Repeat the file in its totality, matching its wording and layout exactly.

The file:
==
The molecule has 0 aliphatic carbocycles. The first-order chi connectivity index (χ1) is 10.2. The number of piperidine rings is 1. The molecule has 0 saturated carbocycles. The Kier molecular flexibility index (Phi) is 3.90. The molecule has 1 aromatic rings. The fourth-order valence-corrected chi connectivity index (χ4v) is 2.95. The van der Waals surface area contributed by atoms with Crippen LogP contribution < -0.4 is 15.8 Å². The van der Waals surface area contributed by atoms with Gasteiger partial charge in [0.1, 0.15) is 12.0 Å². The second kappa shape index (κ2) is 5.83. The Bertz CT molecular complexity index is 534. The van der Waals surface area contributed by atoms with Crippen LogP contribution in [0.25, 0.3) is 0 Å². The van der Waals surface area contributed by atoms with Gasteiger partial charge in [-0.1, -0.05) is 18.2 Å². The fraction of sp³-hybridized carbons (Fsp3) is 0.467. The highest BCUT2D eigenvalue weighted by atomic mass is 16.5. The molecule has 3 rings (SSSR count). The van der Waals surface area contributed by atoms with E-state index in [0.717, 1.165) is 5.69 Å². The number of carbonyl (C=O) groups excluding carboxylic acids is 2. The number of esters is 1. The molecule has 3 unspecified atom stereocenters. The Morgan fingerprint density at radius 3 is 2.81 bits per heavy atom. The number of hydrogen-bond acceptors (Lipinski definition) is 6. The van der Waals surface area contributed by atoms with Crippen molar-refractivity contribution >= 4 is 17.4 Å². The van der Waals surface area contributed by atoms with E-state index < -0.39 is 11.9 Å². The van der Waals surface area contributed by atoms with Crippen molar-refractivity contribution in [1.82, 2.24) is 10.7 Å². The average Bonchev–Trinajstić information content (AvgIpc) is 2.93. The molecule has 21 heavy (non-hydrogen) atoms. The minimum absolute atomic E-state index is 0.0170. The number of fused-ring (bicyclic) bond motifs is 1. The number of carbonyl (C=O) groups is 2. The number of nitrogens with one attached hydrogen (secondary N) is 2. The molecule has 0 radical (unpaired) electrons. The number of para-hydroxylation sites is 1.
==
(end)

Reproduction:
The molecule has 0 aliphatic carbocycles. The first-order chi connectivity index (χ1) is 10.2. The number of piperidine rings is 1. The molecule has 0 saturated carbocycles. The Kier molecular flexibility index (Phi) is 3.90. The molecule has 1 aromatic rings. The fourth-order valence-corrected chi connectivity index (χ4v) is 2.95. The van der Waals surface area contributed by atoms with Crippen LogP contribution < -0.4 is 15.8 Å². The van der Waals surface area contributed by atoms with Gasteiger partial charge in [0.1, 0.15) is 12.0 Å². The second kappa shape index (κ2) is 5.83. The Bertz CT molecular complexity index is 534. The van der Waals surface area contributed by atoms with Crippen LogP contribution in [0.25, 0.3) is 0 Å². The van der Waals surface area contributed by atoms with Gasteiger partial charge in [-0.1, -0.05) is 18.2 Å². The fraction of sp³-hybridized carbons (Fsp3) is 0.467. The highest BCUT2D eigenvalue weighted by atomic mass is 16.5. The molecule has 3 rings (SSSR count). The van der Waals surface area contributed by atoms with E-state index in [0.717, 1.165) is 5.69 Å². The number of carbonyl (C=O) groups excluding carboxylic acids is 2. The number of esters is 1. The molecule has 3 unspecified atom stereocenters. The Morgan fingerprint density at radius 3 is 2.81 bits per heavy atom. The number of hydrogen-bond acceptors (Lipinski definition) is 6. The van der Waals surface area contributed by atoms with Crippen molar-refractivity contribution >= 4 is 17.4 Å². The van der Waals surface area contributed by atoms with E-state index < -0.39 is 11.9 Å². The van der Waals surface area contributed by atoms with Crippen molar-refractivity contribution in [1.82, 2.24) is 10.7 Å². The average Bonchev–Trinajstić information content (AvgIpc) is 2.93. The molecule has 21 heavy (non-hydrogen) atoms. The minimum absolute atomic E-state index is 0.0170. The number of fused-ring (bicyclic) bond motifs is 1. The number of carbonyl (C=O) groups is 2. The number of nitrogens with one attached hydrogen (secondary N) is 2. The molecule has 0 radical (unpaired) electrons. The number of para-hydroxylation sites is 1.